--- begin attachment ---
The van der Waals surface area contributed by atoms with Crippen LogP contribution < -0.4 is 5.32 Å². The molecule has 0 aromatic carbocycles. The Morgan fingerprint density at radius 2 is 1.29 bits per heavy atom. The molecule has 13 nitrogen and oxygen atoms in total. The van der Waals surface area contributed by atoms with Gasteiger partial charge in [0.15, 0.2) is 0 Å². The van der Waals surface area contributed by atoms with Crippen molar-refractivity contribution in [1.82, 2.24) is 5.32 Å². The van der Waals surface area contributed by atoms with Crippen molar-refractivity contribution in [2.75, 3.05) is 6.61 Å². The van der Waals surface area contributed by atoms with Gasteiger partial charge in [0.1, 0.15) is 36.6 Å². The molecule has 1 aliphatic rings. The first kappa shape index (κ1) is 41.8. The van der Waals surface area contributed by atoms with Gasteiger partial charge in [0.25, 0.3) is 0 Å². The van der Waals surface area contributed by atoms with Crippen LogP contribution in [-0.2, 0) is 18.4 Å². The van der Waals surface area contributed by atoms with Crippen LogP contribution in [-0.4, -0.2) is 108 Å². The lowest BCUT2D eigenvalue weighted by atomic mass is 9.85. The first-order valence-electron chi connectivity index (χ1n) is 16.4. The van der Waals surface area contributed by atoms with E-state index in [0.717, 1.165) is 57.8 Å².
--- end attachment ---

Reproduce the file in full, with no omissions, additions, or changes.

The van der Waals surface area contributed by atoms with Crippen LogP contribution < -0.4 is 5.32 Å². The molecule has 0 aromatic carbocycles. The Morgan fingerprint density at radius 2 is 1.29 bits per heavy atom. The molecule has 13 nitrogen and oxygen atoms in total. The van der Waals surface area contributed by atoms with Gasteiger partial charge in [0.15, 0.2) is 0 Å². The van der Waals surface area contributed by atoms with Crippen molar-refractivity contribution in [1.82, 2.24) is 5.32 Å². The van der Waals surface area contributed by atoms with Crippen molar-refractivity contribution in [2.75, 3.05) is 6.61 Å². The van der Waals surface area contributed by atoms with Gasteiger partial charge in [0.1, 0.15) is 36.6 Å². The molecule has 1 aliphatic rings. The first kappa shape index (κ1) is 41.8. The van der Waals surface area contributed by atoms with Gasteiger partial charge in [0.25, 0.3) is 0 Å². The van der Waals surface area contributed by atoms with Crippen LogP contribution in [-0.2, 0) is 18.4 Å². The van der Waals surface area contributed by atoms with Crippen LogP contribution in [-0.4, -0.2) is 108 Å². The lowest BCUT2D eigenvalue weighted by atomic mass is 9.85. The first-order valence-electron chi connectivity index (χ1n) is 16.4. The van der Waals surface area contributed by atoms with E-state index in [0.717, 1.165) is 57.8 Å².